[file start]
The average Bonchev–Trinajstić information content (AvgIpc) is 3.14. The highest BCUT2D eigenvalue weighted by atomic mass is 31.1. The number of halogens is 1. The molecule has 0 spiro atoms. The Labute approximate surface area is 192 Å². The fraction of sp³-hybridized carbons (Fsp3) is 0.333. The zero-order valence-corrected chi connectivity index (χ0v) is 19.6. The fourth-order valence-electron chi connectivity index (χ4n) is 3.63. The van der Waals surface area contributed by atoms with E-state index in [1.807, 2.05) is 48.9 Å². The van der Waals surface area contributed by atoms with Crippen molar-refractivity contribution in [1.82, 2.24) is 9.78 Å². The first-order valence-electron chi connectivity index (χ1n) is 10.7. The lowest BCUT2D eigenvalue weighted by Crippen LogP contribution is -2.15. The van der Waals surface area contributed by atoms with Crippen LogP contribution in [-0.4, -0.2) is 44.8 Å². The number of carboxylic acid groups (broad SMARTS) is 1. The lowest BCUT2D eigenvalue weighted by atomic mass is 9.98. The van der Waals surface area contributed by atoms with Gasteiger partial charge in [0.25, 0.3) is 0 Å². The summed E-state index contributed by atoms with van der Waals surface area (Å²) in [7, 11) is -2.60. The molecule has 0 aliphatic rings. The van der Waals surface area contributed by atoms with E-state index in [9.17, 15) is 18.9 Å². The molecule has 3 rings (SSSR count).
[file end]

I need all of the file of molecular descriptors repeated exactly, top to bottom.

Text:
The average Bonchev–Trinajstić information content (AvgIpc) is 3.14. The highest BCUT2D eigenvalue weighted by atomic mass is 31.1. The number of halogens is 1. The molecule has 0 spiro atoms. The Labute approximate surface area is 192 Å². The fraction of sp³-hybridized carbons (Fsp3) is 0.333. The zero-order valence-corrected chi connectivity index (χ0v) is 19.6. The fourth-order valence-electron chi connectivity index (χ4n) is 3.63. The van der Waals surface area contributed by atoms with E-state index in [1.807, 2.05) is 48.9 Å². The van der Waals surface area contributed by atoms with Crippen molar-refractivity contribution in [1.82, 2.24) is 9.78 Å². The first-order valence-electron chi connectivity index (χ1n) is 10.7. The lowest BCUT2D eigenvalue weighted by Crippen LogP contribution is -2.15. The van der Waals surface area contributed by atoms with Crippen LogP contribution in [-0.4, -0.2) is 44.8 Å². The number of carboxylic acid groups (broad SMARTS) is 1. The lowest BCUT2D eigenvalue weighted by atomic mass is 9.98. The van der Waals surface area contributed by atoms with Gasteiger partial charge in [0.25, 0.3) is 0 Å². The summed E-state index contributed by atoms with van der Waals surface area (Å²) in [7, 11) is -2.60. The molecule has 0 aliphatic rings. The van der Waals surface area contributed by atoms with E-state index in [9.17, 15) is 18.9 Å². The molecule has 3 rings (SSSR count).